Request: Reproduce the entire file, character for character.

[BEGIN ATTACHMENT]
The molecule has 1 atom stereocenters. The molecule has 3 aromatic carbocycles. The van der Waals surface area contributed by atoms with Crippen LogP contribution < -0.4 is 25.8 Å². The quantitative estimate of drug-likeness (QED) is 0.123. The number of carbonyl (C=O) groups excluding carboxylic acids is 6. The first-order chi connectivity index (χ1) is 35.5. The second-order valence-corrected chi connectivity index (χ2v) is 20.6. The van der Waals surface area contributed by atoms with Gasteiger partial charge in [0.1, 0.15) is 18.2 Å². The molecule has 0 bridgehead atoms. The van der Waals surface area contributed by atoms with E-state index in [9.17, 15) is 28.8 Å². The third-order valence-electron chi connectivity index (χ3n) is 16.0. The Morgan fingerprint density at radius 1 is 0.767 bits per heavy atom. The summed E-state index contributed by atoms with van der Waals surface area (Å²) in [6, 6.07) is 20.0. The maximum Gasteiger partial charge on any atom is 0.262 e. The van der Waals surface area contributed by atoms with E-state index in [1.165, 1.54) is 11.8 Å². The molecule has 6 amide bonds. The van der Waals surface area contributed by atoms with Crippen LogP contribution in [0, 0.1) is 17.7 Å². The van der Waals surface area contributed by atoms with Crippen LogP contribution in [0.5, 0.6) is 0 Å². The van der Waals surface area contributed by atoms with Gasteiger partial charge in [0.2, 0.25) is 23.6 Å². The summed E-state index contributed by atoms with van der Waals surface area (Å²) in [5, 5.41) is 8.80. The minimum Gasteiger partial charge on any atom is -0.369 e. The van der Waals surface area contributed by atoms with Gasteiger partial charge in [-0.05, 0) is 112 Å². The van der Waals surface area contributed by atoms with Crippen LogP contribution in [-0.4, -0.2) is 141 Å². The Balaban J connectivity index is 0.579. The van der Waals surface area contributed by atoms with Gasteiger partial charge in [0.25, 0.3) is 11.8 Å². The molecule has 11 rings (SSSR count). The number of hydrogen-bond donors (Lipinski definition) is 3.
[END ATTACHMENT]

The molecule has 1 atom stereocenters. The molecule has 3 aromatic carbocycles. The van der Waals surface area contributed by atoms with Crippen LogP contribution < -0.4 is 25.8 Å². The quantitative estimate of drug-likeness (QED) is 0.123. The number of carbonyl (C=O) groups excluding carboxylic acids is 6. The first-order chi connectivity index (χ1) is 35.5. The second-order valence-corrected chi connectivity index (χ2v) is 20.6. The van der Waals surface area contributed by atoms with Gasteiger partial charge in [0.1, 0.15) is 18.2 Å². The molecule has 0 bridgehead atoms. The van der Waals surface area contributed by atoms with E-state index in [9.17, 15) is 28.8 Å². The third-order valence-electron chi connectivity index (χ3n) is 16.0. The Morgan fingerprint density at radius 1 is 0.767 bits per heavy atom. The summed E-state index contributed by atoms with van der Waals surface area (Å²) in [6, 6.07) is 20.0. The maximum Gasteiger partial charge on any atom is 0.262 e. The van der Waals surface area contributed by atoms with E-state index in [1.165, 1.54) is 11.8 Å². The molecule has 6 amide bonds. The van der Waals surface area contributed by atoms with Crippen LogP contribution in [0, 0.1) is 17.7 Å². The van der Waals surface area contributed by atoms with Crippen LogP contribution in [0.5, 0.6) is 0 Å². The van der Waals surface area contributed by atoms with Gasteiger partial charge in [0.2, 0.25) is 23.6 Å². The summed E-state index contributed by atoms with van der Waals surface area (Å²) in [5, 5.41) is 8.80. The minimum Gasteiger partial charge on any atom is -0.369 e. The van der Waals surface area contributed by atoms with Gasteiger partial charge in [-0.05, 0) is 112 Å². The van der Waals surface area contributed by atoms with Crippen LogP contribution in [-0.4, -0.2) is 141 Å². The Balaban J connectivity index is 0.579. The van der Waals surface area contributed by atoms with Gasteiger partial charge in [0.25, 0.3) is 11.8 Å². The molecule has 11 rings (SSSR count). The number of hydrogen-bond donors (Lipinski definition) is 3.